Duke students talk about race issues on campus
Before the start of a volatile student forum protesting incidents of racism and homophobia at Duke University on Friday, campus officials discovered that someone had spray-painted the words “Black Lives Matter” on the statue of its namesake, James Buchanan Duke.
Workers had removed the statement from the granite base of the bronze statue, near the steps of Duke Chapel, by the time the forum started. University leaders promised to form a “hate-bias” task force to examine the issue on campus and to create a new website to inform students about hateful incidents on campus and how they would be handled, in an effort to create greater transparency.
One campus leader also spoke of a growing “faculty diversity movement” on the campus. “The goal is that students will see themselves in the faces of the faculty,” said Trinity College Dean Val Ashby.
Before Duke President Richard Brodhead and his colleagues walked onto the stage of Page Auditorium, the anger, frustrations and concerns of many in the audience were evident. One group that billed itself as the Concerned Students got on stage and led the crowd in a chant: “Whose university?” they asked. “Our university!” the capacity crowd roared in response. A second group got on stage and started a different chant.
“Duke, you are guilty, too!” they chanted, and when Brodhead walked on stage, the group of about 60 walked out of the auditorium in protest.
Brodhead, Ashby and Provost Sally Kornbluth came to answer questions and address students’ frustrations after the university’s response to a death threat and homophobic slur aimed at a freshman student last week, the defacement of a Black Lives Matter flier last month and a noose found last spring at the Bryan Center Plaza.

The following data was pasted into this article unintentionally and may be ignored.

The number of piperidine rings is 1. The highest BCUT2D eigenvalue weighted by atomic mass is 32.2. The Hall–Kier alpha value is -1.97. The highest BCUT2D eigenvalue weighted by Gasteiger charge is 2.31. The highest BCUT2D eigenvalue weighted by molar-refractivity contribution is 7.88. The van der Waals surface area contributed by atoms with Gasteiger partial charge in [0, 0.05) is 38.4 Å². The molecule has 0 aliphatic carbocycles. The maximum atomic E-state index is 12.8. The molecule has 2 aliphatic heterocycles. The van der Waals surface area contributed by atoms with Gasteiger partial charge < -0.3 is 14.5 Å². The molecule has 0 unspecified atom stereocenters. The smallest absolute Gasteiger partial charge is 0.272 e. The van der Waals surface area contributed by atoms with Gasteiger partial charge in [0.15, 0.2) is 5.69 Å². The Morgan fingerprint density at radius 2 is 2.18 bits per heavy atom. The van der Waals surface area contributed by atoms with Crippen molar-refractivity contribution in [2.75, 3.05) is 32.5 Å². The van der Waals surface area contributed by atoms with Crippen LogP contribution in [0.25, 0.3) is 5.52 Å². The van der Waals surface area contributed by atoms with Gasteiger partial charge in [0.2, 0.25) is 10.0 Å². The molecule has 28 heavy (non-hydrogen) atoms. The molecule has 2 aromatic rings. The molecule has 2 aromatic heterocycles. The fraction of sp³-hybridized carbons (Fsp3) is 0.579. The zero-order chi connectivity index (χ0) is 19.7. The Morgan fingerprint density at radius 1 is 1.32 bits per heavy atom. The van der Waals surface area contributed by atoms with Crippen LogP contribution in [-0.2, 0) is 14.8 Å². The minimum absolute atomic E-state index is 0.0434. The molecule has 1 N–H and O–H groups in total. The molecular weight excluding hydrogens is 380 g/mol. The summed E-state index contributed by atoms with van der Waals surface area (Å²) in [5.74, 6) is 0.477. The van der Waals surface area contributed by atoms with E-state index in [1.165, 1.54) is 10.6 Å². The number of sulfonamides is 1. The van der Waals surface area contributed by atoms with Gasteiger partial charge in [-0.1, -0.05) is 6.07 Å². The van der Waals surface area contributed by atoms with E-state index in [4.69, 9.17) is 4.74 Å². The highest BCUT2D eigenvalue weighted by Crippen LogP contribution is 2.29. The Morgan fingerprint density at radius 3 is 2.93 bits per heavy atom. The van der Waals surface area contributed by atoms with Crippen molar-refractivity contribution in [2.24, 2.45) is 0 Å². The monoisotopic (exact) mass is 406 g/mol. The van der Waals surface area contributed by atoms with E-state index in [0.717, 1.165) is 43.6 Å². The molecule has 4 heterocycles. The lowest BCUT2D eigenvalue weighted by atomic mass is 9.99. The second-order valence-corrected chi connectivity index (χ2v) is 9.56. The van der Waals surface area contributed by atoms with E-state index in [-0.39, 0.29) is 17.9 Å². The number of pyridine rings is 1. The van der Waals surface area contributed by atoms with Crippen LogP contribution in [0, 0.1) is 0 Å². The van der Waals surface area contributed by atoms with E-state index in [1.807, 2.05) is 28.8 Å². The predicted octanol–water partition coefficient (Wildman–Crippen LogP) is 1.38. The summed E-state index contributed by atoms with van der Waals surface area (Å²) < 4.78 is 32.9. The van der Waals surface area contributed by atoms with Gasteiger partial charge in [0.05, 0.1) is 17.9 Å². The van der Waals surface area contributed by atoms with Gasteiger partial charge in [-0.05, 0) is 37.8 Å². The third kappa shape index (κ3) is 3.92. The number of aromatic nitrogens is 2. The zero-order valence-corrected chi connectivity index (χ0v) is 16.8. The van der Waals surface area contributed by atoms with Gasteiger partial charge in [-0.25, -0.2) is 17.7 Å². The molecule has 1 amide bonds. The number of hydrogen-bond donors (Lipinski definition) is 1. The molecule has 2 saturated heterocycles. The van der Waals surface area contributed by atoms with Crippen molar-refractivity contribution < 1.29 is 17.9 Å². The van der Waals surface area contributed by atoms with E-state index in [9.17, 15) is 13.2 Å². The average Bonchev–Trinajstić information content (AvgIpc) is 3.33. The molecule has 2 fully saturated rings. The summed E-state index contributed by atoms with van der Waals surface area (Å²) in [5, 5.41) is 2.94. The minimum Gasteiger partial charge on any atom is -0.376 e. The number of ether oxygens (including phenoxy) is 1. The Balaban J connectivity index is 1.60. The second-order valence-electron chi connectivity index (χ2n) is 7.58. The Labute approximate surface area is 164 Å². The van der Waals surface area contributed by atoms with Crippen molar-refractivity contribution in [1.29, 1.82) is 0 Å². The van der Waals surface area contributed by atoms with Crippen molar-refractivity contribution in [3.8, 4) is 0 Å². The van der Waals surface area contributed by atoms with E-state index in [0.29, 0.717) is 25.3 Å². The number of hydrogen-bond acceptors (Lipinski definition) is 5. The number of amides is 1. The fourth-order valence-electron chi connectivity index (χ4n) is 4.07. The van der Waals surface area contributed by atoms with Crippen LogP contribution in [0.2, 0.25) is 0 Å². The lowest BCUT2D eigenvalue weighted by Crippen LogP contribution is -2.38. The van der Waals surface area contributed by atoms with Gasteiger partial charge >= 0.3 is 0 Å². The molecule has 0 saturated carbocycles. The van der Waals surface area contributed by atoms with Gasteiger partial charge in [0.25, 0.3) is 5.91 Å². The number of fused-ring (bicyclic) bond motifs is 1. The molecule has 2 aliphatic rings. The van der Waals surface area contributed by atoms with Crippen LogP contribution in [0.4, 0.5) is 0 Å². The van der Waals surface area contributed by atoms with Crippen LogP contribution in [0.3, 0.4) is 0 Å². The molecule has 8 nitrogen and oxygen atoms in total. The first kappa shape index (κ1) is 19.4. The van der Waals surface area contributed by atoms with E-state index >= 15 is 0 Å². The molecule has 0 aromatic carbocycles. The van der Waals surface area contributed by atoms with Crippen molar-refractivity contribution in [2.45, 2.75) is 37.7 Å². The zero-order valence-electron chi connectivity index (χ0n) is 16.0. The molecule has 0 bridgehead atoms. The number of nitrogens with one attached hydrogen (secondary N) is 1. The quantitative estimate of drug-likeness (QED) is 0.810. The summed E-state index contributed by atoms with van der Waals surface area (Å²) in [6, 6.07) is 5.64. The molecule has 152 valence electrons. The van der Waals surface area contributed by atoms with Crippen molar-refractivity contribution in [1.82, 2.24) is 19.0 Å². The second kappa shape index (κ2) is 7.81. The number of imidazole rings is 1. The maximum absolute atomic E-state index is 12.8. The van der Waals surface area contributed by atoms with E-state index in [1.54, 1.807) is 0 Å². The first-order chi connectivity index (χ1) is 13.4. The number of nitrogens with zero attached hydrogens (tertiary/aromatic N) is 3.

Katrina Miller, a student from Phoenix, Ariz., said she’s “angry and scared” on “my own campus” because she does not know whether the person who posted the racist and homophobic slurs or left the noose will be sitting next to her in the library. Miller also took Brodhead to task for publicly saying he did not think the noose was fueled by race.
“My great-greatgrandfather was a slave in the South,” Miller said to Brodhead. “He was probably owned by the Duke family. You can’t tell me that a noose found in the South don’t have meaning.”
Brodhead said he understood the racial implications surrounding the noose, and he reminded Miller that he spoke about the history of lynching in America after the incident, which he described as “despicable” and “disturbing.” The student responsible was removed from campus but not expelled.
“Expulsion is the same as an execution at a university,” he said.
Other issues came to the forefront during the session. Some students who are part of the campus’s LGBT community spoke of not feeling safe on campus. Others spoke of the need for more diversity among faculty and students. Still others spoke of “structural inequities” at the prestigious private school and demanded changes to the curriculum, including more classes that emphasize cross-cultural understanding, empathy and self-identity.
One speaker, an Asian-American student raised in a single-parent home in Cary, said becoming a teacher was her dream. But after enrolling at Duke she found herself “mentally stressed” and said that her experience there has “destroyed” her dream and “broke” her mentally.
She begged campus leaders to hire a faculty that reflect the American population.
“No amount of workshops or training can make up for actual life experience,” said the student, who asked Brodhead to create a “faculty composition so that I can see someone who looks like me.”
Rafiq Majolagbe, a 19-year-old biophysics major from New Jersey, arrived late at the forum and said he reserved judgment before condemning the administration’s actions.
“I think we should hear him out before we act,” Majolagbe said, after hearing about the student walkout when Brodhead appeared on stage.
Another student, Joseph Andrews, a first-year Ph.D. candidate in electrical engineering, thought that as a white American listening to grievances offered by people of color that it was his “responsibility to listen more than speak.”
“It hurts me to know that I’m part of a community where things like this are happening,” he said.